Cleveland City Hall, Erik Drost/FlickrCC
The recent spike in Covid-19 cases across Ohio. and Cuyahoga County's return to Red Alert status, (a status that may graduate to the most severe Purple
by next week), was expected to prompt Mayor Frank Jackson to reevaluate his plan to bring back City Hall staffers full-time next week.
But the administration has issued no official communication to those who work at 601 Lakeside Ave. No one seems sure what the plan is, and the city is providing guidance only in the vaguest possible terms.
"We have taken infection rates into consideration and have postponed our original plan, which was for employees to return to work in August," the city told Scene in a statement sent after business hours Friday. "The City of Cleveland is closely monitoring the number of positive COVID-19 cases throughout the area and will plan accordingly."
But those plans remain a mystery. The city said that City Hall had prepared the building for reoccupation in accordance with the Governor’s Responsible Restart Ohio recommendations, "including physical barriers, hand sanitizing stations and appropriate signage, social distancing, etc."
As it stands, City Hall employees assume they'll have to report Monday. They were hoping that Jackson, who most believe has taken the virus seriously, would recognize the danger and hypocrisy in sending workers back to City Hall full-time during an unprecedented surge in positive tests across the state. Jackson has repeatedly stressed in public comments that "the pandemic is not over." And in a press release Thursday, he promoted the basic safety protocols that he has repeated since the pandemic began: wear a mask, wash your hands, maintain social distance.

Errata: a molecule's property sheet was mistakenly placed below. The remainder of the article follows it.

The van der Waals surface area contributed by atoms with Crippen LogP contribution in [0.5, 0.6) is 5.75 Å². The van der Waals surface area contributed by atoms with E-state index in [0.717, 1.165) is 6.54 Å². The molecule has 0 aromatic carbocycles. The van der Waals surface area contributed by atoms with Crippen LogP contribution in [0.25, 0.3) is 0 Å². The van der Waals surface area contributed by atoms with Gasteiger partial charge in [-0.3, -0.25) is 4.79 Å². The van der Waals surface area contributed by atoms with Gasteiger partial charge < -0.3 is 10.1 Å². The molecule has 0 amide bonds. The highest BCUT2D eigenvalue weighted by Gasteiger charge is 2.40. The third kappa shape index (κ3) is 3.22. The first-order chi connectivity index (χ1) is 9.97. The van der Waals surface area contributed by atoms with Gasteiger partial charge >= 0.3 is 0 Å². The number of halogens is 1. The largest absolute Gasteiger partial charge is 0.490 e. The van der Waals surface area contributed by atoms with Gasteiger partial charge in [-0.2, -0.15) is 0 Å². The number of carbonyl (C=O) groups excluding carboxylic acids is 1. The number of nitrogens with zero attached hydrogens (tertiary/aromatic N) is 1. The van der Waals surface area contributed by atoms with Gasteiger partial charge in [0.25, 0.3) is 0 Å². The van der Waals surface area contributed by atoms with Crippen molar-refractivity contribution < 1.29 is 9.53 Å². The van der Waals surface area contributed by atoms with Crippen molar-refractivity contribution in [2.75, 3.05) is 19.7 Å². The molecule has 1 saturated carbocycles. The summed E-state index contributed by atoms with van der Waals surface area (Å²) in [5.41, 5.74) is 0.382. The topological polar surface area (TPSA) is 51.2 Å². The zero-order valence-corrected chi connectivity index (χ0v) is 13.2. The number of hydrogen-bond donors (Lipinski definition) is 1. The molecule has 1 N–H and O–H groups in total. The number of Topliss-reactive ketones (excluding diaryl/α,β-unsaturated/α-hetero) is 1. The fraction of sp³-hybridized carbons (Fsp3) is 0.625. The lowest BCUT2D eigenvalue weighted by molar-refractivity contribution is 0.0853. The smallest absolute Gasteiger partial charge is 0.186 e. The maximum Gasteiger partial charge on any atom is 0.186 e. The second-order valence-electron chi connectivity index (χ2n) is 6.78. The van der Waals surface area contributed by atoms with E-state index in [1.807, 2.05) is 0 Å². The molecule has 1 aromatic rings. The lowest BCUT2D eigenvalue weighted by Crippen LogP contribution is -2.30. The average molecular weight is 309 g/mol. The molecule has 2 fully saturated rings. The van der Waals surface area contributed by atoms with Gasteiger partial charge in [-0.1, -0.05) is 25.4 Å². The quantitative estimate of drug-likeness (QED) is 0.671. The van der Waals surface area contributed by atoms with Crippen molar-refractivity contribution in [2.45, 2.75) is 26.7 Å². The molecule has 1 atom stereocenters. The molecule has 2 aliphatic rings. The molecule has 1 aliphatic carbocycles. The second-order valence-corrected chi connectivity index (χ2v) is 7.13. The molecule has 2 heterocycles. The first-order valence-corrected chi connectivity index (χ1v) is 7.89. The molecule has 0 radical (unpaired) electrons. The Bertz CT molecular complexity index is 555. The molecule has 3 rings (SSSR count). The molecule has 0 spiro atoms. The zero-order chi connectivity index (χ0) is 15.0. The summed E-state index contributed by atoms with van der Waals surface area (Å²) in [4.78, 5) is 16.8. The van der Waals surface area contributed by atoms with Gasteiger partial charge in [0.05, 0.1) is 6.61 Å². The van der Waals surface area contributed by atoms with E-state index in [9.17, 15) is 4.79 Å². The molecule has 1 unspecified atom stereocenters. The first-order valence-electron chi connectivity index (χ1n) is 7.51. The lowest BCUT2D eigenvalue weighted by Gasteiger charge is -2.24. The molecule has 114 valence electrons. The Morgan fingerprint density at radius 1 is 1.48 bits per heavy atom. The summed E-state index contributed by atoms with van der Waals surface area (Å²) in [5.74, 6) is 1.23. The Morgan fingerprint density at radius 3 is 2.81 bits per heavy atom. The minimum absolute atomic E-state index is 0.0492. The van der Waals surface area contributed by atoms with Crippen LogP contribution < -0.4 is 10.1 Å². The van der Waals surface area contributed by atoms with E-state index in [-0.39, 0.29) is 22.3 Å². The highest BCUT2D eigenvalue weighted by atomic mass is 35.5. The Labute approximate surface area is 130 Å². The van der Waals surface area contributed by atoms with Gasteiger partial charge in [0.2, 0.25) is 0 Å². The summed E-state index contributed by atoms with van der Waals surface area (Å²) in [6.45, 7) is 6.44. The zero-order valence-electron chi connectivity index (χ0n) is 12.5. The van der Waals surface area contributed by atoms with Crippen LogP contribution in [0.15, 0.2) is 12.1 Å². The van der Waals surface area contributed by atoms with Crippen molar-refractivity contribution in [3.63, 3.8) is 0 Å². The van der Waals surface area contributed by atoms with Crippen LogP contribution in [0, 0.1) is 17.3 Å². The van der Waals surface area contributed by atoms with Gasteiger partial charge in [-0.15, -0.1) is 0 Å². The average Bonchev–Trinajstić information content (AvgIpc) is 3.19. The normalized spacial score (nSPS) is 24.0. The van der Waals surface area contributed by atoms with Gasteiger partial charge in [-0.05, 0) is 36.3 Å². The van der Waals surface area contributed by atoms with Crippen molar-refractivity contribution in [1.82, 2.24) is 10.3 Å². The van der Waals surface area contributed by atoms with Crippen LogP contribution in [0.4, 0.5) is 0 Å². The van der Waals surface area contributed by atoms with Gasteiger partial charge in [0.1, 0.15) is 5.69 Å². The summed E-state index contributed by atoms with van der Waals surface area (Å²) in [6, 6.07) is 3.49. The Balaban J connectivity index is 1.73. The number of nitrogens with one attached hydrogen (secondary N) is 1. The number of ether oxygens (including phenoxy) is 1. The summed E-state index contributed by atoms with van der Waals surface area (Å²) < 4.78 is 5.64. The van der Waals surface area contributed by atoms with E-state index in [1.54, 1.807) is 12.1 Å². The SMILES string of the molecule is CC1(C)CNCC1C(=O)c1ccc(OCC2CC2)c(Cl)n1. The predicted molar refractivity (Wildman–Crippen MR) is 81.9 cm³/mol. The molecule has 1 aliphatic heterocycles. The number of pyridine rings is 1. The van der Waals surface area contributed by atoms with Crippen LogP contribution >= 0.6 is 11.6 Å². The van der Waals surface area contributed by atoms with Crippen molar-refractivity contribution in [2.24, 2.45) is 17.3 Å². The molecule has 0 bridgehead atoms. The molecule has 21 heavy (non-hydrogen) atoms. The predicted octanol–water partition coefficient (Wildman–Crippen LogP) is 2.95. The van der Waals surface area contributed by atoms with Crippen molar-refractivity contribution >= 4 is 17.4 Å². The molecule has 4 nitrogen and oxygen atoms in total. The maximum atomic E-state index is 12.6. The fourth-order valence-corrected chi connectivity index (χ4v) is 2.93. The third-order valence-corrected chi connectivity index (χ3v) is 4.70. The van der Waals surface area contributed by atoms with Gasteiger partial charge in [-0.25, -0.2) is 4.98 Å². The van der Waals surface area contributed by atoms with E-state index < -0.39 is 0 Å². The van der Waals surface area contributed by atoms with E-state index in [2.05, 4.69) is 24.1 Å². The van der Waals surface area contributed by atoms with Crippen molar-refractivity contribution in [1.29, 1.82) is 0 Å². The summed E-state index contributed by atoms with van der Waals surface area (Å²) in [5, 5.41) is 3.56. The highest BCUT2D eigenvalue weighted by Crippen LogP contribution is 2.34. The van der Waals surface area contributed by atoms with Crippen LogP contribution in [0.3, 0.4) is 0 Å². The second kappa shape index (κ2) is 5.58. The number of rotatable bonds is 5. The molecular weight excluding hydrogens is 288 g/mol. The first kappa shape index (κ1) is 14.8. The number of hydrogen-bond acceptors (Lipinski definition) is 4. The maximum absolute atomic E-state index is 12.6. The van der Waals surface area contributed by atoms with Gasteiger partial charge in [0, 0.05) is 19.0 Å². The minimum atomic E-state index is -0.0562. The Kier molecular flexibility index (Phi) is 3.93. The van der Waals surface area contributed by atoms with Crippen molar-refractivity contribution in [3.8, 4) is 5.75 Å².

The daily record-shattering case numbers in Ohio should have been ample evidence to stay Jackson's hand, according to a number of staffers. They'd been despairing about their mandatory return in private, worried that the city has taken insufficient precautions to protect them from the spread of the virus. Others confirmed to Scene that they have been able to perform their work from home with only minor inconveniences, and wondered why such a risk was necessary.
Some city departments, including the administrative staff for Public Safety, Building and Housing, and Community Development, have been back at work at City Hall full-time for weeks. Others have returned gradually in staggered shifts of reduced hours. The mandatory full staff return aligns with pre-existing timelines that didn't anticipate a fall explosion in cases.
The City of Cleveland has experienced a surge alongside the state's. It reported 45 new confirmed cases Thursday, bringing the citywide total to nearly 6,000. Cuyahoga county is joined by Clark and Hamilton counties on a statewide watch for counties on the brink of moving to the "purple" designation, indicating the most extreme and sustained Covid spread. In remarks Thursday, Gov. Mike DeWine noted steady increases not only in case numbers but in doctor visits, emergency room visits and hospitalizations across Cuyahoga County.
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